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Interest Rates are Going Up…Is That Good?

[/fusion_text][fusion_text]Pop quiz. Interest rates are going up. Is that good? Yes, as a matter of fact, it is good. First of all, it’s healthy for the economy. From early 2009 to late 2015, the Federal Reserve (the Fed) set interest rates at low levels that should be reserved for emergencies. That made sense in 2009. Now that we are eight years past the worst of that stock market crisis, it is healthy and normal for interest rates to go back up.

How does it affect you? When you lend someone money, you deserve to get paid interest. That includes money sitting in your bank account (or a money market account). For years now we have been receiving pennies on the money we have at our banks. Interest rates going up mean we can start to earn something on these accounts again. Each time the Fed raises rates, we should all start earning more interest.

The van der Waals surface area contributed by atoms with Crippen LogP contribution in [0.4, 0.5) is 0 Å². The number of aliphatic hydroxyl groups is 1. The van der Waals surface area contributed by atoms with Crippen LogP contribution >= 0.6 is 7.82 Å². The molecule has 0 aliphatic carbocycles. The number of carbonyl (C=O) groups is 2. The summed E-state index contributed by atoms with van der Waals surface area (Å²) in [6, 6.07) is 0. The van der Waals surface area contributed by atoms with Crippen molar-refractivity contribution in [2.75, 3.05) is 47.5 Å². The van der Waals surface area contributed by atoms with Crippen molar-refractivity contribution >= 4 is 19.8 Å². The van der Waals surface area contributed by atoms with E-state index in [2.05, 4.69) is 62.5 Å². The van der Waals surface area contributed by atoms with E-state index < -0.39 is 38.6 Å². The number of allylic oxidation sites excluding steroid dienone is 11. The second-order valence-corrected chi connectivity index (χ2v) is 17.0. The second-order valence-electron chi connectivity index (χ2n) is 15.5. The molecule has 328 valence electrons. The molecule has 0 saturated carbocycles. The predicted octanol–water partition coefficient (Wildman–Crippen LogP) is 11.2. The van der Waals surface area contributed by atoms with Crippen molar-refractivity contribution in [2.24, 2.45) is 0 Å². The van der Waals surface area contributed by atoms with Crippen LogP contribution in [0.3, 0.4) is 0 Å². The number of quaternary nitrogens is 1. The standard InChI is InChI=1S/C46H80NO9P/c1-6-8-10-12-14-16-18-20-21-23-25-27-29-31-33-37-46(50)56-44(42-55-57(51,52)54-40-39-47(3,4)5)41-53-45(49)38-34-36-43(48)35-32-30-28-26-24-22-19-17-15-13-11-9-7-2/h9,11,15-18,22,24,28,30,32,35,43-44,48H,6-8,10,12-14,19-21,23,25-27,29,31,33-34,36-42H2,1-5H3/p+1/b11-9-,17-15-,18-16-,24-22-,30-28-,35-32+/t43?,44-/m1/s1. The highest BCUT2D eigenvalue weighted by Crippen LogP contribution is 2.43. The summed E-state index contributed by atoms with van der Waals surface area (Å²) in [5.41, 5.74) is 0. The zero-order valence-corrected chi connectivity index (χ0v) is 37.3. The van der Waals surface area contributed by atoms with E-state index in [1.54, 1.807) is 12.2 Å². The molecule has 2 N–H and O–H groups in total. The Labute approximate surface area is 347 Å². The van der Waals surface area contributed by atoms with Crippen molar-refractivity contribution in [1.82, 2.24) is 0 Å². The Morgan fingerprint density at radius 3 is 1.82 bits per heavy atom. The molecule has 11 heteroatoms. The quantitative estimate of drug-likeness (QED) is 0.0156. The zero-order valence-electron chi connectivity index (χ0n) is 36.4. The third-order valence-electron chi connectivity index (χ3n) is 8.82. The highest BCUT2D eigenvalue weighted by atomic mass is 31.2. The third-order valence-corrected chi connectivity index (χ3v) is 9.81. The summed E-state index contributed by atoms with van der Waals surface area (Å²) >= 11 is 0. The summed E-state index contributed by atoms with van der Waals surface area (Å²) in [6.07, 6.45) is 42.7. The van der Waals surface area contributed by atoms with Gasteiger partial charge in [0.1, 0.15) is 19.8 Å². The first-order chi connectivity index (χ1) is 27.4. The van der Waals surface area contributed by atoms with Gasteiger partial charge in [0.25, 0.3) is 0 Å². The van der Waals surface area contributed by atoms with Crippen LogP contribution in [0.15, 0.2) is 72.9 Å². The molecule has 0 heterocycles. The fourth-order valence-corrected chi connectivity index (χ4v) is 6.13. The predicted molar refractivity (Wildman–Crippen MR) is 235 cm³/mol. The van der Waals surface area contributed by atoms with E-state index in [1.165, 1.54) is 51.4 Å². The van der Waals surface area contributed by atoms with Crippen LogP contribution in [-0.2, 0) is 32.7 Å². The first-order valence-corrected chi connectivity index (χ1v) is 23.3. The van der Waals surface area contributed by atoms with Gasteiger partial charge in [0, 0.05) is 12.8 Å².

The same goes for your bond investments over time. The only difference is that you can experience losses in the value of the bonds immediately after interest rate increases. You can manage this risk by owning bonds that mature in 1-7 years, not long-term bonds. Over time, the increased yield on the bonds should more than make up for the short-term drop in value.

But what about your loans? Again, you should be fine. Any debt you expect to owe for more than a few years should be set up at a fixed rate. If it’s not, now is a good time to review it.[/fusion_text][separator style_type=”single” top_margin=”” bottom_margin=”” sep_color=”” icon=”” width=”” class=”” id=””][fusion_text]

Legal Disclaimer: These posts do not constitute an offer or recommendation to buy or sell any securities or instruments or to participate in any particular investment or trading strategy. They are for informational purposes only. ASA gathers its data from sources it considers reliable. However, ASA makes no express or implied warranties regarding the accuracy of this information or any opinions expressed by the author and may update or change them without prior notification.